Agriculture and wildlife conservation

Posted by: Lakshmy Raman on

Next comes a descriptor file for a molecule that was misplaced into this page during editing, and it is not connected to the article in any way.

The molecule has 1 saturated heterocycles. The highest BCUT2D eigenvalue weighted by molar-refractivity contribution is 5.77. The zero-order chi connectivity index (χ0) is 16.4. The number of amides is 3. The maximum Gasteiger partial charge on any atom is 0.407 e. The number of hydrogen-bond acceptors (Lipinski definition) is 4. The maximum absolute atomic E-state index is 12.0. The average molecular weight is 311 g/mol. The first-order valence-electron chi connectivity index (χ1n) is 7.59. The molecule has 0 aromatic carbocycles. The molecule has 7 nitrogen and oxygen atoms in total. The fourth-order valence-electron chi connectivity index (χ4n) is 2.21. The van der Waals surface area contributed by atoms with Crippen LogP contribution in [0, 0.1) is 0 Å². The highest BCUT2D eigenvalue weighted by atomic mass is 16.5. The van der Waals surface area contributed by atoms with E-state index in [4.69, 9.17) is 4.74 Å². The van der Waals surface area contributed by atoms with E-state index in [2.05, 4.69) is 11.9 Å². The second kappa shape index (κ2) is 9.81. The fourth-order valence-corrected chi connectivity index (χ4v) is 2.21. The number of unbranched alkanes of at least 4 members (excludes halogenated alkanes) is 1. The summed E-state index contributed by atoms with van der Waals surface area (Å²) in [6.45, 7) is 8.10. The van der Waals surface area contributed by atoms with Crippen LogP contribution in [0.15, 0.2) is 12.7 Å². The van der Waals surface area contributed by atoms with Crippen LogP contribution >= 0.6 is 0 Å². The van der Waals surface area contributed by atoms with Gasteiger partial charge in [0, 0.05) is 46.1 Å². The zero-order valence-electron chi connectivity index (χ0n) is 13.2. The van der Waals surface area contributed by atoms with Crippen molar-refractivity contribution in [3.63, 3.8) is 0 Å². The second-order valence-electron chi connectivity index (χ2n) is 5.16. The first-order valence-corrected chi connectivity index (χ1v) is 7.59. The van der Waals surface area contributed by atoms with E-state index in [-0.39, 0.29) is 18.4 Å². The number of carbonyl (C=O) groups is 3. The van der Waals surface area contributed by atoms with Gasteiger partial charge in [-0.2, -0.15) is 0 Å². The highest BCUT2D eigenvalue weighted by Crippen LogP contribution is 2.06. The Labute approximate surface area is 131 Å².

It is vital that environmentalists and the media also focus on the problems with respect to agriculture in India, particularly in relation to water supply. More than 60 per cent Indians live in rural areas and depend on agriculture for most or part of their income. India has only four per cent of the world's water resources and the water crisis is not getting the attention it deserves. A bulk of water is used in agriculture. Our irrigation efficiency is extremely low, with much of the pumped water either evaporating or wasted in irrigating weeds rather than the crops. Drop-irrigation systems for example can improve efficiency and must be mooted. Spending time and money on making agriculture more efficient can have a variety of indirect beneficial results. A disgruntled and poor farmer is more likely to be angered by wild animals invading his crops or with any wildlife conservation measures and less willing to work towards options to mitigate human-wildlife conflict. Similarly, he will be less inclined to be involved in poaching if benefits from farming are higher and assured.